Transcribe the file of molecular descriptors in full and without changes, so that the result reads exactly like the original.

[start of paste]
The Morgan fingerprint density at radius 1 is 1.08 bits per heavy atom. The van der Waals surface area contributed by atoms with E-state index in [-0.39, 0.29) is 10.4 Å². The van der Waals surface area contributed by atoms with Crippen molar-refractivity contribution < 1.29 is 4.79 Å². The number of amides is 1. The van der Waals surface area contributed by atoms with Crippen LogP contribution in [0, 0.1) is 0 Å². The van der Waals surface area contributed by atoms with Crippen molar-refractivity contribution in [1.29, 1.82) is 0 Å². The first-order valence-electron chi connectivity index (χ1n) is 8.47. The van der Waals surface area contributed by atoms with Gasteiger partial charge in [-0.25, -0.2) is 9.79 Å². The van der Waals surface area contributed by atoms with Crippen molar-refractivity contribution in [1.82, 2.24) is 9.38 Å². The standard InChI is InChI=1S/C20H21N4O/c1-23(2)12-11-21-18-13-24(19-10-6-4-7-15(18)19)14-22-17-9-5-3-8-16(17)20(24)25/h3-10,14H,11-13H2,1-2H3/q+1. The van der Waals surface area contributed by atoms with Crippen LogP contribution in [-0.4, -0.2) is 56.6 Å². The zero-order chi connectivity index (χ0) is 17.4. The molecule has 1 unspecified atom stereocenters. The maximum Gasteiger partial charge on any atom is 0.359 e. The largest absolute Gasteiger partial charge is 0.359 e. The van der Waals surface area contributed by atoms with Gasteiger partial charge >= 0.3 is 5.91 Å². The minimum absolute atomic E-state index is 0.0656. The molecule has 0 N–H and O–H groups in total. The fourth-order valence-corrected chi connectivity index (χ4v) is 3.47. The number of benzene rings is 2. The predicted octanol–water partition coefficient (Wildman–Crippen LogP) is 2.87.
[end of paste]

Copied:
The Morgan fingerprint density at radius 1 is 1.08 bits per heavy atom. The van der Waals surface area contributed by atoms with E-state index in [-0.39, 0.29) is 10.4 Å². The van der Waals surface area contributed by atoms with Crippen molar-refractivity contribution < 1.29 is 4.79 Å². The number of amides is 1. The van der Waals surface area contributed by atoms with Crippen LogP contribution in [0, 0.1) is 0 Å². The van der Waals surface area contributed by atoms with Crippen molar-refractivity contribution in [1.29, 1.82) is 0 Å². The first-order valence-electron chi connectivity index (χ1n) is 8.47. The van der Waals surface area contributed by atoms with Gasteiger partial charge in [-0.25, -0.2) is 9.79 Å². The van der Waals surface area contributed by atoms with Crippen molar-refractivity contribution in [1.82, 2.24) is 9.38 Å². The standard InChI is InChI=1S/C20H21N4O/c1-23(2)12-11-21-18-13-24(19-10-6-4-7-15(18)19)14-22-17-9-5-3-8-16(17)20(24)25/h3-10,14H,11-13H2,1-2H3/q+1. The van der Waals surface area contributed by atoms with Crippen LogP contribution in [-0.4, -0.2) is 56.6 Å². The zero-order chi connectivity index (χ0) is 17.4. The molecule has 1 unspecified atom stereocenters. The maximum Gasteiger partial charge on any atom is 0.359 e. The largest absolute Gasteiger partial charge is 0.359 e. The van der Waals surface area contributed by atoms with Gasteiger partial charge >= 0.3 is 5.91 Å². The minimum absolute atomic E-state index is 0.0656. The molecule has 0 N–H and O–H groups in total. The fourth-order valence-corrected chi connectivity index (χ4v) is 3.47. The number of benzene rings is 2. The predicted octanol–water partition coefficient (Wildman–Crippen LogP) is 2.87.